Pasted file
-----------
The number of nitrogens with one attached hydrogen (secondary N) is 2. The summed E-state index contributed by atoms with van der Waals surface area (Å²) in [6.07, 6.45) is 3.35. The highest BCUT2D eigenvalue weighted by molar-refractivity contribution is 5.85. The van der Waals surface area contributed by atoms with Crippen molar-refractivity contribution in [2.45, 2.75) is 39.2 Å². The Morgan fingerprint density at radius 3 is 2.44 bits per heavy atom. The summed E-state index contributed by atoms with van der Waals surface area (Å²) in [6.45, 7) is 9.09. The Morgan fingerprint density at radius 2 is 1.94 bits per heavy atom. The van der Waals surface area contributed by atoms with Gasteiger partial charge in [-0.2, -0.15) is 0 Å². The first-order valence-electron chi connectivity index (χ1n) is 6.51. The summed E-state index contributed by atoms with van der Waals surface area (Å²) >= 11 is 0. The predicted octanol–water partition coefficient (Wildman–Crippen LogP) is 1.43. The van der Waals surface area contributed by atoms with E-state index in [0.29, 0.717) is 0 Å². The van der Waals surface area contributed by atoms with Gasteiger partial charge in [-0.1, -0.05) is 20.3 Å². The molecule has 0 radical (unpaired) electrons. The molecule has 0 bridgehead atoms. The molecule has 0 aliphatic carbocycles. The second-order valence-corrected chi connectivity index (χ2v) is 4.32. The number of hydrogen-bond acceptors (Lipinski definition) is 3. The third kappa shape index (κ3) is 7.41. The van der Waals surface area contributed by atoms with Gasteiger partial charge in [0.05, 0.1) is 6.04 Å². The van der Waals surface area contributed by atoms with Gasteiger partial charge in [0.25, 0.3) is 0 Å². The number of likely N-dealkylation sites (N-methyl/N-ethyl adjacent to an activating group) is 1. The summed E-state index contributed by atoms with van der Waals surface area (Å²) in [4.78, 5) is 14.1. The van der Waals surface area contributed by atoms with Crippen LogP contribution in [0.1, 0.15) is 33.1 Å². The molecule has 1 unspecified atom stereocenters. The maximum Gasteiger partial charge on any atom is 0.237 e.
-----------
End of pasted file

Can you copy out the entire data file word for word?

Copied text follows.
The number of nitrogens with one attached hydrogen (secondary N) is 2. The summed E-state index contributed by atoms with van der Waals surface area (Å²) in [6.07, 6.45) is 3.35. The highest BCUT2D eigenvalue weighted by molar-refractivity contribution is 5.85. The van der Waals surface area contributed by atoms with Crippen molar-refractivity contribution in [2.45, 2.75) is 39.2 Å². The Morgan fingerprint density at radius 3 is 2.44 bits per heavy atom. The summed E-state index contributed by atoms with van der Waals surface area (Å²) in [6.45, 7) is 9.09. The Morgan fingerprint density at radius 2 is 1.94 bits per heavy atom. The van der Waals surface area contributed by atoms with Gasteiger partial charge in [-0.2, -0.15) is 0 Å². The first-order valence-electron chi connectivity index (χ1n) is 6.51. The summed E-state index contributed by atoms with van der Waals surface area (Å²) >= 11 is 0. The predicted octanol–water partition coefficient (Wildman–Crippen LogP) is 1.43. The van der Waals surface area contributed by atoms with E-state index in [0.29, 0.717) is 0 Å². The van der Waals surface area contributed by atoms with Gasteiger partial charge in [-0.1, -0.05) is 20.3 Å². The molecule has 0 radical (unpaired) electrons. The molecule has 0 bridgehead atoms. The molecule has 0 aliphatic carbocycles. The second-order valence-corrected chi connectivity index (χ2v) is 4.32. The number of hydrogen-bond acceptors (Lipinski definition) is 3. The third kappa shape index (κ3) is 7.41. The van der Waals surface area contributed by atoms with Gasteiger partial charge in [0.05, 0.1) is 6.04 Å². The van der Waals surface area contributed by atoms with Gasteiger partial charge in [0.25, 0.3) is 0 Å². The number of likely N-dealkylation sites (N-methyl/N-ethyl adjacent to an activating group) is 1. The summed E-state index contributed by atoms with van der Waals surface area (Å²) in [4.78, 5) is 14.1. The van der Waals surface area contributed by atoms with Crippen LogP contribution in [0.1, 0.15) is 33.1 Å². The molecule has 1 unspecified atom stereocenters. The maximum Gasteiger partial charge on any atom is 0.237 e.